This article explains the basics of the SystemWeaver meta model. Even as an end-user, having a basic understanding of it is helpful for understanding your system's models and processes. If you are a SystemWeaver Architect, you will find more information on meta models in the meta modelling basic training.


What is a Meta Model? 

A meta model in SystemWeaver contains the defined building blocks used to build models that supports your organization's processes and documentation needs. It is basically a set of rules for a SystemWeaver database that specify the item types, part types, attribute types, etc. that are going to be used for a particular SystemWeaver installation. It can be thought of as the database structure. It is created by a SystemWeaver Architect and is directly reflected in the SystemWeaver Explorer client for end-users.  The basic building blocks of a meta model in SystemWeaver are: 

  • Items
  • Parts
  • Attributes
  • Nodes (due to their complexity, nodes will be covered in a separate article)

They are abstract and general in purpose, however they are always sub-typed in the meta model into types that are meaningful for end-users to work with. 


Items

An item is the smallest "reusable" object in SystemWeaver. It can be used as an item or as a part of another item. Each item is separate and has it's own versioning. An item always has an item type and this is what determines, for example, which parts the item is allowed to have. You will often recognize item types by their icon, but the item type is also always displayed at the top-right of a view. 



There are two important characteristics that all items have: 

  • Name: A short general identification of the item. An item name can be up to 100 characters long.
  • Description: A formatted text that can include tables and pictures. The size of a description is limited due to overall performance concerns.


You can view all of the general properties of an Item by selecting the Properties view.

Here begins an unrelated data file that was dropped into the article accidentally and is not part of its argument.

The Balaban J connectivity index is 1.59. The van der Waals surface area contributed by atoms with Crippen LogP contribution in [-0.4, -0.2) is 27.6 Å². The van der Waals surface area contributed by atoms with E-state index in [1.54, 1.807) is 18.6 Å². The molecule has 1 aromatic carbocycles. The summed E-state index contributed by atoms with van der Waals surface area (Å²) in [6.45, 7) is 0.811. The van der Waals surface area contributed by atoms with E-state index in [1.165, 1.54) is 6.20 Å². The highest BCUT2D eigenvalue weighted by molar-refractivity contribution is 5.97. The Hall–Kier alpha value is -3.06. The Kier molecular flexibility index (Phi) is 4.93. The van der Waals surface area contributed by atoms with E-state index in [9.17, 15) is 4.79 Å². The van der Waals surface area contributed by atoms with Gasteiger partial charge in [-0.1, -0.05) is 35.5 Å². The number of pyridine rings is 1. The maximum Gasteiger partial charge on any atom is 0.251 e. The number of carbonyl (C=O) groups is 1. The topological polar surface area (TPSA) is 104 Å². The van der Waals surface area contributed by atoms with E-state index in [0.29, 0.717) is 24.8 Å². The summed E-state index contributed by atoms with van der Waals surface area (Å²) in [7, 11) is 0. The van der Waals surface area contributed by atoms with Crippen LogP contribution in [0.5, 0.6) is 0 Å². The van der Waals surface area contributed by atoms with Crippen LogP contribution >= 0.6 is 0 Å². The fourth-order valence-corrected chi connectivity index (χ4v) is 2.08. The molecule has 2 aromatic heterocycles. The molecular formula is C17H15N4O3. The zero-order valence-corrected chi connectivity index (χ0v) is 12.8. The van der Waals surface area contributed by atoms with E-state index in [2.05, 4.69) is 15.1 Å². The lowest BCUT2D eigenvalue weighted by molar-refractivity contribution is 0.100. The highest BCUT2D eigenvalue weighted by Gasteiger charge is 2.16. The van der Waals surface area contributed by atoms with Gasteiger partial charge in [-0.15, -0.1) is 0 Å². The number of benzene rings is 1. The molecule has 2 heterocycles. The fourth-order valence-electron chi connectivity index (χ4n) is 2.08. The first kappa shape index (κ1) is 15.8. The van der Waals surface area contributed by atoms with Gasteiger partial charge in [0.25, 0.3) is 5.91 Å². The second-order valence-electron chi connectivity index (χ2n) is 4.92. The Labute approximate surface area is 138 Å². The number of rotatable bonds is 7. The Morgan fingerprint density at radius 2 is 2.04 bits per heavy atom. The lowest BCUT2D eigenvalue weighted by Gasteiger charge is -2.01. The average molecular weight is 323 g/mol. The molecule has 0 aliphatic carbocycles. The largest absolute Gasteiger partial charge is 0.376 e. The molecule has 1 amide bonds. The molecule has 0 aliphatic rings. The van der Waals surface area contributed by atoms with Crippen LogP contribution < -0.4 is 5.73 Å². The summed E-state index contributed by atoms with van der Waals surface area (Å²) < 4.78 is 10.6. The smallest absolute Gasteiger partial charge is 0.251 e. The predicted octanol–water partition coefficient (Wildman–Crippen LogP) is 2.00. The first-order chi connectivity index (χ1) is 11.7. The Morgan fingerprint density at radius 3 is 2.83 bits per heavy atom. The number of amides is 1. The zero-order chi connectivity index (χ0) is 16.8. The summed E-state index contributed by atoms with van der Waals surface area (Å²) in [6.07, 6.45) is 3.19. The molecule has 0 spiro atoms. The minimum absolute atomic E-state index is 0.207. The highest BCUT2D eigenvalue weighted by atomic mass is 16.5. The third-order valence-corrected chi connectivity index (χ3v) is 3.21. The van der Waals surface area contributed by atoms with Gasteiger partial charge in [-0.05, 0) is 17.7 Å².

Items of a specific type can have parts, or configured relationships, to other items of a specific type.


Parts

Like items, parts are also objects in the database, but it is more useful to think of them as allowed links between items of different types. A part is "owned" or defined by an item. These relationships are configured as part of the meta model for your SystemWeaver database. Just as with items, a part always has a part type. Additionally, you can view all of the general properties of a part by selecting the Properties view.


In SystemWeaver Explorer, users typically view Items and Parts in structures. Below is an example that helps to visualize items and parts: 


When you select an item in a structure and want to link that item to another item using a part, you will be limited by the meta model as far as which part types you can add. In the below example, for the selected Software component called "CruiseControlManager", there are 6 different parts that can be added: 



Item structures are explained more in Get Acquainted With the Explorer Interface.


Attributes

Attributes can be used to describe items in a more structured manner than by writing free text. Like Items and Parts, they are defined by a SystemWeaver Architect and are part of the meta model in the SystemWeaver database. Items and parts can be configured to have default attributes and these display for all users. There are many different types of attributes and the editor presented to users in the Explorer client for value selection varies depending on what type of attribute it is. 



What is a SID?

The SID, or the SystemWeaver type IDentifier is the formal identification of a type in SystemWeaver. It is a one to eight Unicode* character string value used internally in SystemWeaver to keep track of the types of items, parts and attributes and the internal relations between different types.

Most SystemWeaver users do not have a need to know about SIDs, but if you occasionally develop reports in the Exporer client or configure views then you will need to use the SIDs when referring to a type. Note that since the key is the SID rather than the name of a type, you can always change those names without breaking the meta model, report templates or view configurations.

A SID is unique within a SystemWeaver database (with the exception of the types defined in a SystemWeaver Change Management project which only need to be unique within a project).


See Finding SystemWeaver Type Identifiers (SIDs) for help on how to retrieve SIDs.


What's Next?

If you are new to SystemWeaver and have gotten familiar with the interface, consider completing the Standard Functionality "Crash Course".



* Although the entire Unicode set is supported, it is recommended to primarily use characters in the "A..Z" and "1..9" range.